The illusion is created by depicting the scene in reverse to the relief surface – the most distant parts of the gallery interior are painted and printed on the bits of the relief surface which project the farthest. The rectilinear forms of the art gallery and paintings serve to heighten the illusory impact.

The surreal gallery space with its references to artists, in this case Roy Lichenstein, Damien Hirst, Keith Haring, David Hockney, Andy Warhol, Bansky and Hughes himself with his rainbow filled dustbin, is a common theme.

Patrick Hughes work allows us to explore our place in the world and our understanding of the space we inhabit in each moment of our lives.

Prints and editions range in date from the 15th to the 21st century and are one of the strongest markets at auction.

I remain excited by how strong the interest has been during the lockdown for a wide range of collectors’ items, antiques and art.

By the time you read this Toovey’s will have reopened and be able to welcome the public at its salerooms again by appointment. We have a series of specialist sales already scheduled for the coming weeks so do phone or email us to make an appointment to meet our valuers, virtually or in person.

Unfurling from the Furlough

Rupert Toovey, Director of Toovey’s, in our Spring Gardens auction rooms at Washington, West Sussex

It is with a sense of anticipation and excitement that I am preparing to reopen Toovey’s auction rooms to the public. The ‘R’ number willing, we will open on Monday 15th June.

Toovey’s closed temporarily on 23rd March to support government policy and our NHS. We feel that it has been vital for Toovey’s and so many others to close and to do our bit to help to defeat COVID-19 as a way of protecting and supporting our community here in Sussex.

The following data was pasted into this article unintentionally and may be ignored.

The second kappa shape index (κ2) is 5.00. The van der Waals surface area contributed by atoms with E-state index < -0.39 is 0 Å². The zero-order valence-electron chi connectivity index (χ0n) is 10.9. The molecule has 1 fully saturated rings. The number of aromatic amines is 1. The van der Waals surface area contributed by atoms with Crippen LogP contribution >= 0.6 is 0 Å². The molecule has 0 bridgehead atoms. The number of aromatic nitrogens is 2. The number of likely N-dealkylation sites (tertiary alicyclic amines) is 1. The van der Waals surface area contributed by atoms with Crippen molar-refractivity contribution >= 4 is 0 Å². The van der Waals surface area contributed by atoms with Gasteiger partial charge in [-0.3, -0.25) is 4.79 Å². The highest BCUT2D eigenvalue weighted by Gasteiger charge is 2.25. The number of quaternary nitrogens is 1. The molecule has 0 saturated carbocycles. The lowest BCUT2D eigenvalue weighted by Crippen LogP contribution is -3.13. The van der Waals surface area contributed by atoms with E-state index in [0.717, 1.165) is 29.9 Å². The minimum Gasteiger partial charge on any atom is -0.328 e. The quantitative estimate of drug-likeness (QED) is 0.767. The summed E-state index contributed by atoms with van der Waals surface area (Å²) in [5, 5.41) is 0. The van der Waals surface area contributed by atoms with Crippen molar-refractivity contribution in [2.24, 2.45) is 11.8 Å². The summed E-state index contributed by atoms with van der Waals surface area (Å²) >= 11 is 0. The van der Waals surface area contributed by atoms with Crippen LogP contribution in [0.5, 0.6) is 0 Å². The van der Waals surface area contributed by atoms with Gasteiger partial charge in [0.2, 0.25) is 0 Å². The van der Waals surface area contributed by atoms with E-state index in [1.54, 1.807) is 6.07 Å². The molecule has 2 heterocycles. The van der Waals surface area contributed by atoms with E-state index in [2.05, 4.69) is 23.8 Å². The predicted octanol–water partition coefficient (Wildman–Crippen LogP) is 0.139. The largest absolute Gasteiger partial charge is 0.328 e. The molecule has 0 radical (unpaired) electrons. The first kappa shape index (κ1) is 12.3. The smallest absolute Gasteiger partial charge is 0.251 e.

I was glad to be able to safely furlough most of my team, but I was unprepared for how emotional it would be to lock the doors to the salerooms that week. It has been financially costly too, but safety has always been our first priority and never more important than in these unprecedented times.

There has been much to tend to during this period and I have been overwhelmed by the generous and encouraging notes from our clients and friends.

The government’s most recent online advice to businesses and the NHS pages on COVID-19 have provided a framework which has shaped our thinking and allowed us to prepare risk assessments and a common sense Health and Safety response to keep staff and visitors safe when we reopen.

We’ve created new reception and valuations spaces for the public bringing their treasured possessions to Toovey’s for auction. We’ve ordered direction signs, queuing and viewing point mats to ensure social distancing. The numbers of people viewing our sales at any one time will be limited with timed slots available by appointment. Listen to me being excited by Health and Safety but it’s at its best when it’s practical and empowering!

I strongly believe that in the post COVID-19 world there will be a real need for the continued rise of liberal capitalism; firms which are informed by servant leadership, a sense of care and responsibility to the teams and communities which they serve and which support them. Where firms balance this approach with generous and good stewardship of their resources it is my experience that companies flourish because of these values and not in spite of them.

Many nations are ahead of us in the fight against this dreadful disease. We are receiving enquiries from China and across the world as well as the United Kingdom from collectors and specialist dealers really keen to buy objects at our auctions. In concert with the contemporary blessings of the online world, and especially tooveys.com, I think there is much cause for hope and optimism whether people are buying or selling.